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'Men & Chicken' is a darkly comic look at a family secret

'Men & Chicken' is a darkly comic look at a family secret
Elias (Mads Mikkelsen), left, and Josef (Nicolas Bro) in “Men & Chicken,” about a family secret. (Rolf Konow / Drafthouse Films)

The standard end-credits disclaimer, "No animals were harmed in the making of this film" takes on special significance in the aftermath of "Men & Chicken," the outrageously askew, darkly comic offering from versatile Danish writer-director Anders Thomas Jensen.

While it's been a decade since Jensen's previous directorial effort, the allegorical "Adam's Apples," he kept busy as an in-demand screenwriter, most notably penning the script for Susanne Bier's Oscar-winning 2010 drama, "In a Better World."

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When he does step behind the camera, Jensen's tastes lean toward twisted, pitch-black comedy (2003's "The Green Butchers," which starred chameleon character actor Mads Mikkelsen, took a wry cannibalistic cue from "Sweeney Todd"). Jensen previously earned three Oscar nominations (with producer Kim Magnusson) in the 1990s for best live-action short, winning for "Valgaften (Election Night)."

In "Men & Chicken," a pair of brothers, Gabriel (David Dencik), an academic with a delicate gag reflex, and his bullheaded, chronic masturbator sibling Elias (Mikkelsen again) find out that they come by their social awkwardness honestly.

It turns out that their biological father was a shunned scientist named Evelio who conducted genetic experiments in a seriously dilapidated sanitarium on a remote Danish island inhabited by several, equally challenged, long-lost half brothers, not to mention lots of odd-looking poultry and other assorted barnyard animals.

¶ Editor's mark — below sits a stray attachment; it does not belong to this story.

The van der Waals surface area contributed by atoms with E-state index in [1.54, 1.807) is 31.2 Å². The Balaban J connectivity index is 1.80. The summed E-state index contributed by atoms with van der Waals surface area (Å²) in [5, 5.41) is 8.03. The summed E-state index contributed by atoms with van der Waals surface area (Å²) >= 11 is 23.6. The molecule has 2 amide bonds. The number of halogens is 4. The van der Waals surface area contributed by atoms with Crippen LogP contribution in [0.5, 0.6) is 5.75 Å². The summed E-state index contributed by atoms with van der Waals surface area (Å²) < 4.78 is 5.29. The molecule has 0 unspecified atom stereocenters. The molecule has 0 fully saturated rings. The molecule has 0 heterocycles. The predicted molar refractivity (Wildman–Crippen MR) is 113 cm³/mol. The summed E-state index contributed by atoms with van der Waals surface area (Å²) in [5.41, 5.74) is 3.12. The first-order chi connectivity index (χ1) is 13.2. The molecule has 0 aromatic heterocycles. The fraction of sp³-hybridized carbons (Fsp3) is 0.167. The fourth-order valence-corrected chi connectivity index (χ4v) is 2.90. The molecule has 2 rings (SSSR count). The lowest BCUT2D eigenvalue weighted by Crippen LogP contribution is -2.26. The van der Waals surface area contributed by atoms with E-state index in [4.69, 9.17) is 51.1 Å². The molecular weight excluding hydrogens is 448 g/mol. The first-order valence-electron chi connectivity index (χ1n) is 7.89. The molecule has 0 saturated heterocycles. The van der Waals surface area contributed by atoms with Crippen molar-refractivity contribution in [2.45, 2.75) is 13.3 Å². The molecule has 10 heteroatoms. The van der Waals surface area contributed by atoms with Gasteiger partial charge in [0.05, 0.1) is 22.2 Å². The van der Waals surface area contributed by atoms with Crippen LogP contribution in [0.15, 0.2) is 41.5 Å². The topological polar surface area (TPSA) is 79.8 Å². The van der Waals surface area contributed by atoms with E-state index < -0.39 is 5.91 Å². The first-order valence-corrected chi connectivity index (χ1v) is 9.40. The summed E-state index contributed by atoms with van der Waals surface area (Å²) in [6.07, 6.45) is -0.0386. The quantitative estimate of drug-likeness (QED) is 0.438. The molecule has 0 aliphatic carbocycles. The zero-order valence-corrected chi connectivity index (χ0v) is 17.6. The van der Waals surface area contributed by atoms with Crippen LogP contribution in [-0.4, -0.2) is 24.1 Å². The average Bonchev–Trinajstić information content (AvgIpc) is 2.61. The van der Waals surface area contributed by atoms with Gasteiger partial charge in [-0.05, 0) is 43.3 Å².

They subsequently discover that they share more in common than a cleft lip when suspicious Gabriel uncovers a nasty family secret. This seriously warped family portrait — an inspired thematic hybrid of Kafkaesque alienation and Farrelly brothers farce, with a healthy grafting of Tod Browning's "Freaks" — still has an organic sweetness at its core.

In Jensen's uniquely wacky world, there's a genuine affection for his offbeat characters. The slapstick outlandishness and the tender bonding manage to coexist as harmoniously as the acoustic guitar and otherworldly Theremin that are featured prominently on the soundtrack.

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'Men & Chicken'

Not rated. In Danish with English subtitles

Running time: 1 hour, 40 minutes

Playing: Landmark NuArt, West Los Angeles

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